Scheper, J.A. ; Reemer, M. ; Kats, R.J.M. van; Ozinga, W.A. ; Linden, G.T.J. van der; Schaminee, J.H.J. ; Siepel, H. ; Kleijn, D. - \ 2014
Proceedings of the National Academy of Sciences of the United States of America 111 (2014)49. - ISSN 0027-8424 - p. 17552 - 17557.
pollinator interactions - multimodel inference - behavioral ecology - model selection - extinction risk - solitary bees - range size - land-use - conservation - hymenoptera
Evidence for declining populations of both wild and managed bees has raised concern about a potential global pollination crisis. Strategies to mitigate bee loss generally aim to enhance floral resources. However, we do not really know whether loss of preferred floral resources is the key driver of bee decline because accurate assessment of host plant preferences is difficult, particularly for species that have become rare. Here we examine whether population trends of wild bees in The Netherlands can be explained by trends in host plants, and how this relates to other factors such as climate change. We determined host plant preference of bee species using pollen loads on specimens in entomological collections that were collected before the onset of their decline, and used atlas data to quantify population trends of bee species and their host plants. We show that decline of preferred host plant species was one of two main factors associated with bee decline. Bee body size, the other main factor, was negatively related to population trend, which, because larger bee species have larger pollen requirements than smaller species, may also point toward food limitation as a key factor driving wild bee loss. Diet breadth and other potential factors such as length of flight period or climate change sensitivity were not important in explaining twentieth century bee population trends. These results highlight the species-specific nature of wild bee decline and indicate that mitigation strategies will only be effective if they target the specific host plants of declining species.
Use it or lose it: measuring trends in wild species subject to substantial use
Tierney, M. ; Almond, R. ; Stanwell-Smith, D. ; McRae, L. ; Zöckler, C. ; Collen, B. ; Walpole, M. ; Hutton, J. ; Bie, S. de - \ 2014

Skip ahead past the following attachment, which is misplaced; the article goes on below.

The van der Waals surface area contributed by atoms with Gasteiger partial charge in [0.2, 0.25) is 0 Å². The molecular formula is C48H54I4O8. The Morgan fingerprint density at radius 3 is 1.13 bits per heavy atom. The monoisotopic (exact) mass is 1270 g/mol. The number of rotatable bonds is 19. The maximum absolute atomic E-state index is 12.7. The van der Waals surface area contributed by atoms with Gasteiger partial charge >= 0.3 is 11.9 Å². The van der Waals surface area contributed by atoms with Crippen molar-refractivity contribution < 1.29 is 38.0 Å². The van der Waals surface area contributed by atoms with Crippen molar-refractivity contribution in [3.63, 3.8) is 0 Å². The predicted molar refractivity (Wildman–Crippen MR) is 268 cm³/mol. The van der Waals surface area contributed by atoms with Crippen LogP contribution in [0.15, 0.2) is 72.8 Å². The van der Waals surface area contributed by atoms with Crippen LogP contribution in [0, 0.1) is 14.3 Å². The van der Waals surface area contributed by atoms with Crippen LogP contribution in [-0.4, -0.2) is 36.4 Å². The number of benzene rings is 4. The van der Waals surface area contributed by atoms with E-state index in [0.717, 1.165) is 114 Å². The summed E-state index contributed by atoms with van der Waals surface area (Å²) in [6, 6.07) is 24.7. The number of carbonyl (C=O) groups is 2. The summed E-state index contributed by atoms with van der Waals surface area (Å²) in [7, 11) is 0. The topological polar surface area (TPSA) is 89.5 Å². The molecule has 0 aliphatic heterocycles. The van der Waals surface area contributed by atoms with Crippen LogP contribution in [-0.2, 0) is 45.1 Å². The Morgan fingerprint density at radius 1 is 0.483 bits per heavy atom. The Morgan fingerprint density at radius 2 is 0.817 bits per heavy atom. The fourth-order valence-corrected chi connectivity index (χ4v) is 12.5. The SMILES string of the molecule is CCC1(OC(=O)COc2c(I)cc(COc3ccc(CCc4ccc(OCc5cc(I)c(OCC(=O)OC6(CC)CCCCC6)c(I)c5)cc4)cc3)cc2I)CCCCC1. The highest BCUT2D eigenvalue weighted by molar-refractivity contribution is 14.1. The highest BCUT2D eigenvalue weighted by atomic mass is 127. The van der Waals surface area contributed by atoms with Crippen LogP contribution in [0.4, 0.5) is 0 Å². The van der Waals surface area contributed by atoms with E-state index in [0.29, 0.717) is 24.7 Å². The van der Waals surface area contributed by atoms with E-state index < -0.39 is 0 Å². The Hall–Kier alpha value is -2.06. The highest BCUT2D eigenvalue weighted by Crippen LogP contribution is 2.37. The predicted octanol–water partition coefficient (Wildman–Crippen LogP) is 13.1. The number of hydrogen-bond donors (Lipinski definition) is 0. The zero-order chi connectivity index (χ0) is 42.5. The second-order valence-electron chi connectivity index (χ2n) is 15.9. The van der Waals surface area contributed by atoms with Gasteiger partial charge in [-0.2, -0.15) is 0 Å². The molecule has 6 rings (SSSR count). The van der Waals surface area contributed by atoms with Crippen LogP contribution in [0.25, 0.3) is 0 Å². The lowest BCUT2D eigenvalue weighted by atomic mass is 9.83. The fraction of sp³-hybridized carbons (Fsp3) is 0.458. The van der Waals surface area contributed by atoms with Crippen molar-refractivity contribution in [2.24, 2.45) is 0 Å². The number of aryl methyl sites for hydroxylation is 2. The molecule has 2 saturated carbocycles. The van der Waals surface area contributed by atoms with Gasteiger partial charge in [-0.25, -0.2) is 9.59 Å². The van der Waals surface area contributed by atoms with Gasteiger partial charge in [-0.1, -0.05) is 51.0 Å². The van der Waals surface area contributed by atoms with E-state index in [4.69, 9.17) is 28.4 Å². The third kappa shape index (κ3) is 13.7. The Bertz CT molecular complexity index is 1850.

Oryx 48 (2014)03. - ISSN 0030-6053 - p. 420 - 429.
living planet index - extinction risk - biodiversity - populations - management - conservation - sustainability - birds - sea
The unsustainable use of wild animals and plants is thought to be a significant driver of biodiversity loss in many regions of the world. The international community has therefore called for action to ensure the sustainable use of living resources and safeguard them for future generations. Indicators that can track changes in populations of species used by humans are essential tools for measuring progress towards these ideals and informing management decisions. Here we present two indicators that could be used to track changes in populations of utilized vertebrate species and levels of harvest sustainability. Preliminary results based on sample data both at the global level and for the Arctic show that utilized species are faring better than other species overall. This could be a consequence of better management of these populations, as indicated by more sustainable harvest levels in recent decades. Limitations of the indicators are still apparent; in particular, there is a lack of data on harvested populations of some vertebrate classes and from certain regions. Focusing monitoring efforts on broadening the scope of data collected and identifying interactions with other potential drivers of decline will strengthen these indicators as policy tools and improve their potential to be incorporated into future sets of indicators to track progress towards global biodiversity targets.
Within-patch habitat quality determines the resilience of specialist species in fragmented landscapes
Ye, X. ; Skidmore, A.K. ; Wang, T. - \ 2013
Landscape Ecology 28 (2013)1. - ISSN 0921-2973 - p. 135 - 147.
metapopulation dynamics - population-dynamics - environmental variation - relative importance - isolation paradigm - extinction risk - effect size - long-term - heterogeneity - persistence
Patch geometry and habitat quality among patches are widely recognized as important factors affecting population dynamics in fragmented landscapes. Little is known, however, about the influence of within-patch habitat quality on population dynamics. In this paper, we investigate the relative importance of patch geometry and within-patch habitat quality in determining population dynamics using a spatially explicit, agent-based model. We simulate two mobile species that differ in their species traits: one resembles a habitat specialist and the other a habitat generalist. Habitat quality varies continuously within habitat patches in space (and time). The results show that spatial variation in within-patch quality, together with patch area, controls population abundance of the habitat specialist. In contrast, the population size of the generalist species depends on patch area and isolation. Temporal variation in within-patch quality is, however, less influential in driving the population resilience of both species. We conclude that specialist species are more sensitive than generalist species to within-patch variation in habitat quality. The patch area-isolation paradigm, developed in metapopulation theory, should incorporate variation in within-patch habitat quality, particularly for habitat specialists.
Metapopulation shift and survival of woodland birds under climate change: will species be able to track?
Schippers, P. ; Verboom-Vasiljev, J. ; Vos, C.C. ; Jochem, R. - \ 2011
Ecography 34 (2011)6. - ISSN 0906-7590 - p. 909 - 919.
woodpecker dendrocopos-medius - habitat fragmentation - range expansion - landscape structure - extinction risk - change impacts - distributions - population - dispersal - scale